MKO is mistaken that a change of government in Iraq could rebound to its advantage
The Iraqi government is absolutely conclusive to close the military bastion of the ousted Saddam’s mercenaries, Mojahedin Khalq Organization MKO, and expel its members altogether from its soil by July 20, the beginning of the Islamic holy month of Ramadan. The preliminary phase to carry the job through is to relocate them, under United Nations and Iraqi government auspices, to a transit camp near Baghdad airport to undergo refugee process processed and be eventually re-settled to countries in Europe and other countries that will receive them. Some 2,000 MEK members have been transferred from Camp Ashraf since the process began, but none have moved since May 5. Although the chief impediment to have halted relocation is reported to be implausible excuses invented by MKO, frequent change of demands and asking too much, but there are other possibilities as well.
Following the reports of the possibility of a no-confidence vote against Iraqi Prime Minister Nouri al-Maliki, MKO might have concluded that a change of government in Iraq could rebound to its advantage. As a result, the group halted its cooperation in the relocation process waiting to witness a possible collapse of Maliki’s government. However, so far all those who thought Maliki would be subject to a no-confidence vote have been disappointed.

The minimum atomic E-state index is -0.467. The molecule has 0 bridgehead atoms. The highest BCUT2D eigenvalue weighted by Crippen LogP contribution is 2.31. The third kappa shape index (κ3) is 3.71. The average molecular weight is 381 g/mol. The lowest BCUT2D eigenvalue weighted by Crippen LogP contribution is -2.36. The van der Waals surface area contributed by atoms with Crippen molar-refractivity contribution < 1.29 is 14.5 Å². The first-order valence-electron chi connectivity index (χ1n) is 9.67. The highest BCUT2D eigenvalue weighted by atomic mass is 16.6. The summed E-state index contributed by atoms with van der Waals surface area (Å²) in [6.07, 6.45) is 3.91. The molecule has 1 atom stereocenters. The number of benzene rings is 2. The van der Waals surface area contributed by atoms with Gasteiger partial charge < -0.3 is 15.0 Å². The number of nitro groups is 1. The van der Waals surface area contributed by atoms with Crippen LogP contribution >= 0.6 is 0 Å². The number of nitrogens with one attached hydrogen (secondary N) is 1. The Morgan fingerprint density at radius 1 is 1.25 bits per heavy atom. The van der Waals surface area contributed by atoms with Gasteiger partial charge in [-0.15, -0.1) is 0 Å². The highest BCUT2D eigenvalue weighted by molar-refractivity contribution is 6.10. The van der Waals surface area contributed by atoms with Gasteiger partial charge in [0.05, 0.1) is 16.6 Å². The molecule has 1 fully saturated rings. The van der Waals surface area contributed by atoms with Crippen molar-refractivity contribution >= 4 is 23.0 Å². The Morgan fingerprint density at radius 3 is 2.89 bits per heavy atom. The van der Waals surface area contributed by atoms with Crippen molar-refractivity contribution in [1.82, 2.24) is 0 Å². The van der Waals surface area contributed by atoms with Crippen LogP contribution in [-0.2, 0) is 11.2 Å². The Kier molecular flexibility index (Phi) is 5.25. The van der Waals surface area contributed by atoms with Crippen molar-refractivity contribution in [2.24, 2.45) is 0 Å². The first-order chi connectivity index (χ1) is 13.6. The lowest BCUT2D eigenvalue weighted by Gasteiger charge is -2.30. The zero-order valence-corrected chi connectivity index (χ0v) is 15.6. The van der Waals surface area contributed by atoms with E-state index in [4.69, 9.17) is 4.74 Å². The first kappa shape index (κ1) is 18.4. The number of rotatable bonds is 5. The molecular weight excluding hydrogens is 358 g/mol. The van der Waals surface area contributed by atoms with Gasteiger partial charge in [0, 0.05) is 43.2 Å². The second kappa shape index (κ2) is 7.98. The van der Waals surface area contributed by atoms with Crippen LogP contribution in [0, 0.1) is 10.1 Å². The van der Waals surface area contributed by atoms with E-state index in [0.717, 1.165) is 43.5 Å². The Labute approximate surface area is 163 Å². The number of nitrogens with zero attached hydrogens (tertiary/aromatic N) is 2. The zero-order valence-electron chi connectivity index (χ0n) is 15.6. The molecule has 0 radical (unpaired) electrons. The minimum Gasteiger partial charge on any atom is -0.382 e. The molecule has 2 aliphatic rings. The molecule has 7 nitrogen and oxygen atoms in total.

Whatever will be the outcome of the political conflict in Iraq is an internal issue. But one thing is for certain that MKO is gravely mistaken to think that any Iraqi government, be it Maliki’s or another’s, will allow it to remain on Iraqi soil. Decisiveness to expel the group is a national demand and a constitutional decision rather than personal. The Iraq’s constitution prohibits presence of any terrorist organization on its soil (Article 7 of the constitution). The Iraqi government recognizes MKO as a terrorist organization, as it is on the US terror list and some other countries.